High energy infralittoral rock

Shallow water rock, below the tides, exposed to very strong waves and currents

Shallow water rock, below the tides, exposed to very strong waves and currents © Lin Baldock

On exposed rocky coastlines that are subject to strong waves or swift tidal currents, the shallow underwater environment (which may be exposed to the air on the lowest of tides) tends to be dominated by the large kelps and some smaller red seaweeds. 

The width of the kelp zone is all down to the amount of light penetrating the water.  Seaweed, like plants, needs sunlight to survive.  Where the water is very clear, this zone can be wide, reaching as far as an exceptional 45m deep.

Kelp does not establish in areas where the water movement is strongest or in surge gullies and caves, from which red seaweeds may also be absent in low light levels.  The rock walls in these areas are dominated by animal communities of sponges, sea squirts, sea mats, mussels and barnacles.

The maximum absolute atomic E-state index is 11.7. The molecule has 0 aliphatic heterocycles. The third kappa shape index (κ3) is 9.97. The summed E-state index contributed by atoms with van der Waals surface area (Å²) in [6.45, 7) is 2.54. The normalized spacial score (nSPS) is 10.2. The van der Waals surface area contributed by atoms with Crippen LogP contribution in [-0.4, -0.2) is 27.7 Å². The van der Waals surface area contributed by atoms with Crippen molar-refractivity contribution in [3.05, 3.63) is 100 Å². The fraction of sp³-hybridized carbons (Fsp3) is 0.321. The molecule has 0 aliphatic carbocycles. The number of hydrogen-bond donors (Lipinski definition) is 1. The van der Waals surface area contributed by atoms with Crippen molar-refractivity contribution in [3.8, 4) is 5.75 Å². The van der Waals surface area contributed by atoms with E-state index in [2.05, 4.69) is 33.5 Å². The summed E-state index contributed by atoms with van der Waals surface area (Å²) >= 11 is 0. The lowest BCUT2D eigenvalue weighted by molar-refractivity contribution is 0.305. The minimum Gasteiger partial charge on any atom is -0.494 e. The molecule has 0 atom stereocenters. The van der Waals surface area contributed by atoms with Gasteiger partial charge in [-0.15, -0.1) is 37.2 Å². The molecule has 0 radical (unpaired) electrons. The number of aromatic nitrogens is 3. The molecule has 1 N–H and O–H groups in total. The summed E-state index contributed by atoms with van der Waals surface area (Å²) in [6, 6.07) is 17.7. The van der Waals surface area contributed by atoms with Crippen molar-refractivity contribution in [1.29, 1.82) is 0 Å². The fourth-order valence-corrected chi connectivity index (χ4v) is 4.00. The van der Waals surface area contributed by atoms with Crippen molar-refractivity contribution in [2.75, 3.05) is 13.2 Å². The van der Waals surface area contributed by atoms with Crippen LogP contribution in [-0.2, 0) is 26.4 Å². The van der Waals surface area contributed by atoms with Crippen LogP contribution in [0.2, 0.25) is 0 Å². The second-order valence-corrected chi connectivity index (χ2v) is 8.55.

Even where the kelp is present, there are large communities of animals.  Many small creatures including worms, crabs, sea snails and shrimp-like animals live in the holdfast by which the kelp attaches to the rock.  Kelp forests are also important for young fish.

This habitat is found on rocky coastlines, exposed to the full force of the prevailing south-westerly wind.

For the official habitat definition please see the documents listed below.

 

European distribution

Exposed rock below low water mark is found on the south-west and west coasts of Britain and Ireland, where they are exposed to the prevailing south-westerly wind.  They are also found on the north-east English coast.  In mainland Europe, they are associated with south and west facing rocky headlands and coastlines.

Shallow water rock, below the tides, exposed to very strong waves and currents fact

 

Official habitat definition

EUNIS habitat A3.1 Atlantic and Mediterranean high energy infralittoral rock

 

Further information

JNCC Marine Habitat Classification

JNCC EUNIS habitat correlations table